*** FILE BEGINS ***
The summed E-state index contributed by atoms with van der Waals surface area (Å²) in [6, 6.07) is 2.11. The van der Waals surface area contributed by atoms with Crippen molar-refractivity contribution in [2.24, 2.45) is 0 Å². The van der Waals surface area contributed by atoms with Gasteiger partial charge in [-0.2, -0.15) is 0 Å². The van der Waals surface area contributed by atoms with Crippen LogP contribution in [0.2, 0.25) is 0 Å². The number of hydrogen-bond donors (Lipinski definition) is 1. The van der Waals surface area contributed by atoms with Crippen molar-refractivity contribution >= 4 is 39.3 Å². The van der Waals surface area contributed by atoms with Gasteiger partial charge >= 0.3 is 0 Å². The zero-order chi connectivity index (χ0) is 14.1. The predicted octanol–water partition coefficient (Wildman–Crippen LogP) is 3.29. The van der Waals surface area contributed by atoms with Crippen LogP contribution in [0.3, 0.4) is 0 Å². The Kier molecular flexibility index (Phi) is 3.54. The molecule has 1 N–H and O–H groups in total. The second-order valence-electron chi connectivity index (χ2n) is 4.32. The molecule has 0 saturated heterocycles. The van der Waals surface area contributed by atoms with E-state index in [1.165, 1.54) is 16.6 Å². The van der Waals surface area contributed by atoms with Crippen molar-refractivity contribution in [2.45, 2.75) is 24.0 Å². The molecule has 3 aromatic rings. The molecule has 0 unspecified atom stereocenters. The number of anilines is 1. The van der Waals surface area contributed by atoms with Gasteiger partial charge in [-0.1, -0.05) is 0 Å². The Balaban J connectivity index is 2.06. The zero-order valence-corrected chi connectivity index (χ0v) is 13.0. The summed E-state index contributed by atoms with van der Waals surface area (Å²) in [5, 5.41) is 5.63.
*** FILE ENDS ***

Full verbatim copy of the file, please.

The summed E-state index contributed by atoms with van der Waals surface area (Å²) in [6, 6.07) is 2.11. The van der Waals surface area contributed by atoms with Crippen molar-refractivity contribution in [2.24, 2.45) is 0 Å². The van der Waals surface area contributed by atoms with Gasteiger partial charge in [-0.2, -0.15) is 0 Å². The van der Waals surface area contributed by atoms with Crippen LogP contribution in [0.2, 0.25) is 0 Å². The number of hydrogen-bond donors (Lipinski definition) is 1. The van der Waals surface area contributed by atoms with Crippen molar-refractivity contribution >= 4 is 39.3 Å². The van der Waals surface area contributed by atoms with Gasteiger partial charge >= 0.3 is 0 Å². The zero-order chi connectivity index (χ0) is 14.1. The predicted octanol–water partition coefficient (Wildman–Crippen LogP) is 3.29. The van der Waals surface area contributed by atoms with Crippen LogP contribution in [0.3, 0.4) is 0 Å². The Kier molecular flexibility index (Phi) is 3.54. The molecule has 1 N–H and O–H groups in total. The second-order valence-electron chi connectivity index (χ2n) is 4.32. The molecule has 0 saturated heterocycles. The van der Waals surface area contributed by atoms with E-state index in [1.165, 1.54) is 16.6 Å². The van der Waals surface area contributed by atoms with Crippen molar-refractivity contribution in [2.45, 2.75) is 24.0 Å². The molecule has 3 aromatic rings. The molecule has 0 unspecified atom stereocenters. The number of anilines is 1. The van der Waals surface area contributed by atoms with Gasteiger partial charge in [-0.1, -0.05) is 0 Å². The Balaban J connectivity index is 2.06. The zero-order valence-corrected chi connectivity index (χ0v) is 13.0. The summed E-state index contributed by atoms with van der Waals surface area (Å²) in [5, 5.41) is 5.63.